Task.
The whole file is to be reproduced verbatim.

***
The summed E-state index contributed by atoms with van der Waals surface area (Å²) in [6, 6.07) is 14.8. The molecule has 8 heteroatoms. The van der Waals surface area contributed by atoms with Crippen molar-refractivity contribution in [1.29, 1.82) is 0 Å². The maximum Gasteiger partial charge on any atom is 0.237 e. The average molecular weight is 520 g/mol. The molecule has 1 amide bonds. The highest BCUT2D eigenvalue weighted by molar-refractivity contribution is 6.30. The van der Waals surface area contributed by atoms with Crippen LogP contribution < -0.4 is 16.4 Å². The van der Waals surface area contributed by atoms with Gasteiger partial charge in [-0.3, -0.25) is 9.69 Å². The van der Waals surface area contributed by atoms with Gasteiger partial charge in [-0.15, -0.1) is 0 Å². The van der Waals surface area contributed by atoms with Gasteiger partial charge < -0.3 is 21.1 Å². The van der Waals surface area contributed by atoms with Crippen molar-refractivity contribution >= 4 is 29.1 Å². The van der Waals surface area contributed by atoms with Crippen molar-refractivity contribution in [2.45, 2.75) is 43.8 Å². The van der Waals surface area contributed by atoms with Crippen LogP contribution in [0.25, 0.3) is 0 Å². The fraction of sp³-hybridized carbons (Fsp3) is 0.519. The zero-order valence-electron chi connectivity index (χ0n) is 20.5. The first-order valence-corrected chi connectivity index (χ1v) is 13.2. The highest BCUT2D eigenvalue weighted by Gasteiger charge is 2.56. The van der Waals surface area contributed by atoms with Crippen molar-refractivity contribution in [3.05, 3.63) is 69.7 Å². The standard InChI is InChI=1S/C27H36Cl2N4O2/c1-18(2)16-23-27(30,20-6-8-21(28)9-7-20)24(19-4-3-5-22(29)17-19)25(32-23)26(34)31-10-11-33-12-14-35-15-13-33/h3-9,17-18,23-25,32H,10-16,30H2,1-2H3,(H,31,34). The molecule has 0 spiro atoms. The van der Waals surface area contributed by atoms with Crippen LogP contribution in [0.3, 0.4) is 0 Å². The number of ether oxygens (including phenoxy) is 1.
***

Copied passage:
The summed E-state index contributed by atoms with van der Waals surface area (Å²) in [6, 6.07) is 14.8. The molecule has 8 heteroatoms. The van der Waals surface area contributed by atoms with Crippen molar-refractivity contribution in [1.29, 1.82) is 0 Å². The maximum Gasteiger partial charge on any atom is 0.237 e. The average molecular weight is 520 g/mol. The molecule has 1 amide bonds. The highest BCUT2D eigenvalue weighted by molar-refractivity contribution is 6.30. The van der Waals surface area contributed by atoms with Crippen LogP contribution < -0.4 is 16.4 Å². The van der Waals surface area contributed by atoms with Gasteiger partial charge in [-0.3, -0.25) is 9.69 Å². The van der Waals surface area contributed by atoms with Gasteiger partial charge in [-0.15, -0.1) is 0 Å². The van der Waals surface area contributed by atoms with Gasteiger partial charge < -0.3 is 21.1 Å². The van der Waals surface area contributed by atoms with Crippen molar-refractivity contribution >= 4 is 29.1 Å². The van der Waals surface area contributed by atoms with Crippen molar-refractivity contribution in [2.45, 2.75) is 43.8 Å². The van der Waals surface area contributed by atoms with Crippen LogP contribution in [0.25, 0.3) is 0 Å². The fraction of sp³-hybridized carbons (Fsp3) is 0.519. The zero-order valence-electron chi connectivity index (χ0n) is 20.5. The first-order valence-corrected chi connectivity index (χ1v) is 13.2. The highest BCUT2D eigenvalue weighted by Gasteiger charge is 2.56. The van der Waals surface area contributed by atoms with Crippen molar-refractivity contribution in [3.05, 3.63) is 69.7 Å². The standard InChI is InChI=1S/C27H36Cl2N4O2/c1-18(2)16-23-27(30,20-6-8-21(28)9-7-20)24(19-4-3-5-22(29)17-19)25(32-23)26(34)31-10-11-33-12-14-35-15-13-33/h3-9,17-18,23-25,32H,10-16,30H2,1-2H3,(H,31,34). The molecule has 0 spiro atoms. The van der Waals surface area contributed by atoms with Crippen LogP contribution in [0.3, 0.4) is 0 Å². The number of ether oxygens (including phenoxy) is 1.